]

In the Lel interpreter the SKIP tokens generated by whitespace and comments are not even added to the token list, so only the important information appears here. This is the barest information needed to tokenise input, but often you will see a lot more information associated with a token, such as line number and character position. This kind of information is important when you are enforcing a coding style for instance – you can see if it has been correctly indented, or the standard practices of the language have been used (think linting).

Treeification, or more boringly “parsing”

Parsing tokens into a tree basically involves matching tokens to sequences that are valid in the language. In the case of Lel, that’s a relatively straightforward process, because there is only one kind of thing the language can express – which is function execution. This isn’t always the case with every language, and parsing becomes more involved the more different kinds of special things your language can do; in most languages you have a special way to handle assignment, a special way to handle a switch statement, a special way to declare or execute a function etc.

The basic idea here is going to be that the root of the tree is an empty array. Every time we hit a left parenthesis token, that signifies the beginning of a new branch, which is a new empty array at the current point in the branch (in the beginning this is the root). Conversely when we hit a right parenthesis token, that signifies the end of that branch. Every other token is going to be added to which ever branch we happen to be in at the time. When all the tokens are processed the tree is returned.

So converting those tokens using the process described above will yield:

[
  [
    { type: 'IDENTIFIER', value: 'function'},
    { type: 'IDENTIFIER', value: 'cube'},
    [
      { type: 'IDENTIFIER', value: 'x'}
    ],
    [
      { type: 'IDENTIFIER', value: '*'},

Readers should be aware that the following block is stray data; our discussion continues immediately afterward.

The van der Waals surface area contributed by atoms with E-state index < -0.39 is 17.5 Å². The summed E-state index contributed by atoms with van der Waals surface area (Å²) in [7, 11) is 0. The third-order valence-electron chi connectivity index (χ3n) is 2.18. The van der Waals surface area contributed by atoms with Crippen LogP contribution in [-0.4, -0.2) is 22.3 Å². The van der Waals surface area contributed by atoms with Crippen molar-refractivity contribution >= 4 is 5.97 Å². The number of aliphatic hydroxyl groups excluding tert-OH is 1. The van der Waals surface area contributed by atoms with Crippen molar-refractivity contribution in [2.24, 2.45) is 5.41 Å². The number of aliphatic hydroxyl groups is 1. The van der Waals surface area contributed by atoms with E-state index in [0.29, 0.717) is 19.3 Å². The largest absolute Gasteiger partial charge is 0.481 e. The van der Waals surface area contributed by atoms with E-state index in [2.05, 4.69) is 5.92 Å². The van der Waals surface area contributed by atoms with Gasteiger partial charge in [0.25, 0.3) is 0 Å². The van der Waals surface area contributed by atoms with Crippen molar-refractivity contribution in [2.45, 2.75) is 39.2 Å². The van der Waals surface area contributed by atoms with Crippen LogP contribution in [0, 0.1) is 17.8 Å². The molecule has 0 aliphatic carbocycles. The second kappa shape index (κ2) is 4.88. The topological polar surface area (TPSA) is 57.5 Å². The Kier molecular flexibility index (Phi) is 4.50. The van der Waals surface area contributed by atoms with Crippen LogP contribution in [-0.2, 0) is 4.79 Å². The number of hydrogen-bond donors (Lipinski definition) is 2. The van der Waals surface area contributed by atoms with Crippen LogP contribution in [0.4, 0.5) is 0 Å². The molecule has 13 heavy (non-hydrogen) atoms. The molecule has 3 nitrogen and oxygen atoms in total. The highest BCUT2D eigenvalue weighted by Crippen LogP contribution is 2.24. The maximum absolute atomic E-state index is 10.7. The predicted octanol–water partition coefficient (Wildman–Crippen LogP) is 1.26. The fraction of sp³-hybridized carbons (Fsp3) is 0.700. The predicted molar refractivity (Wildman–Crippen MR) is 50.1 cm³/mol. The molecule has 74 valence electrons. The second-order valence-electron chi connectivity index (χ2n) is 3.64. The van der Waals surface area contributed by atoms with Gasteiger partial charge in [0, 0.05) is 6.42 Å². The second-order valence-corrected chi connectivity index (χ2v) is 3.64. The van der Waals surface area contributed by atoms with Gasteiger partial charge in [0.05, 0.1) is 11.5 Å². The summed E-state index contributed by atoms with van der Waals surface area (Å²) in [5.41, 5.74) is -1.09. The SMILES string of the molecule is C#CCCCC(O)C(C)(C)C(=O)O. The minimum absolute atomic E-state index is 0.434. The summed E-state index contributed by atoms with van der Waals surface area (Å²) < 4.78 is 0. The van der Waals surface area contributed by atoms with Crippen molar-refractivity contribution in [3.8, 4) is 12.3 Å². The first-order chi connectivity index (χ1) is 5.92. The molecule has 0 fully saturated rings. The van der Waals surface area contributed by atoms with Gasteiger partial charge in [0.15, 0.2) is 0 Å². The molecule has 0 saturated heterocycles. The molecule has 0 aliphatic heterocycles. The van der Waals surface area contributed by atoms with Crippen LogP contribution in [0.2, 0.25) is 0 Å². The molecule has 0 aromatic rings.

{ type: 'IDENTIFIER', value: 'x'},
      { type: 'IDENTIFIER', value: 'x'},
      { type: 'IDENTIFIER', value: 'x'}
    ]
  ],
  [
    { type: 'IDENTIFIER', value: 'let'},
    { type: 'IDENTIFIER', value: 'threeCubed'},
    [
      { type: 'IDENTIFIER', value: 'cube'},
      { type: 'NUMBER', value: 3}
    ]
  ],
  [
    { type: 'IDENTIFIER', value: 'print'},
    { type: 'IDENTIFIER', value: 'threeCubed'}
  ]
]

So now the LPAREN and RPAREN tokens are all gone, and only INDENTIFIERS and a NUMBER remain, all correctly nested into a nice tree. That ready to be evaluated, completing the final piece in this trifecta.

Before we move on to that, it;s good to reiterate that if you want to up the game in terms of the kind of things the language can express, then the parser is going to get a much bigger role. Instead of just going through the tokens one by one, choosing what to do on that information alone, we might need to look ahead one or two tokens to see what kind of expression or statement we’re dealing with. And just placing into deeper levels of arrays probably won’t cut it either, since we will need some information to say if what follows is an assignment or a function call or whatever. But fundamentally it’s pretty much always going to be a tree structure.

Evaluation

This is going to be where the real heavy lifting of the interpreter happens. In Lel, there is one function that rules them all, and that is the evaluateExpr(…) function.

At the beginning of the program, the whole tree is passed into this function. The function take a look at what kind of content it got as the “expression” and works out what to do with it. If what it got is an array (i.e. a branch of the tree), then it call’s evaluateExpr for every expression inside that branch. If those branches contain branches, the same happens. Eventually all these nested calls to evaluateExpr will end up on a “primitive” – basically a number, string, boolean, function or list reference. When that happens, the final value is returned all the way back up the chain.

It obviously won’t always be the case that every expression just contains an array of more expressions. More often than not it’s going to be something like a function call, or a variable or function assignment, or a reference to an existing variable. Let’s take a look at a variable assignment:

(let a 42)

Which will come out of the tokeniser and parser as an array with tokens inside. In this case, the evaluateExpr function will see that the expression is an array with tokens, and take a look at the first token. The order of checks is:

  • Is it a primitive value?
  • Is it a variable?
  • Is it an empty block?
  • Is it a non-empty block?
  • Is it a core language function?
  • Is it a defined function?

So in our current case, let is considered to be a core language function, and so the evaluateExpr is going to return the value that come from passing this expression to a function that handles let. The let function will perform further evaluations if it needs to (imagine setting a variable to the sum of two other variables) by calling evaluateExpr itself, and eventually will return the newly assigned value. From now on, inside the current scope, there is a variable called ‘a’.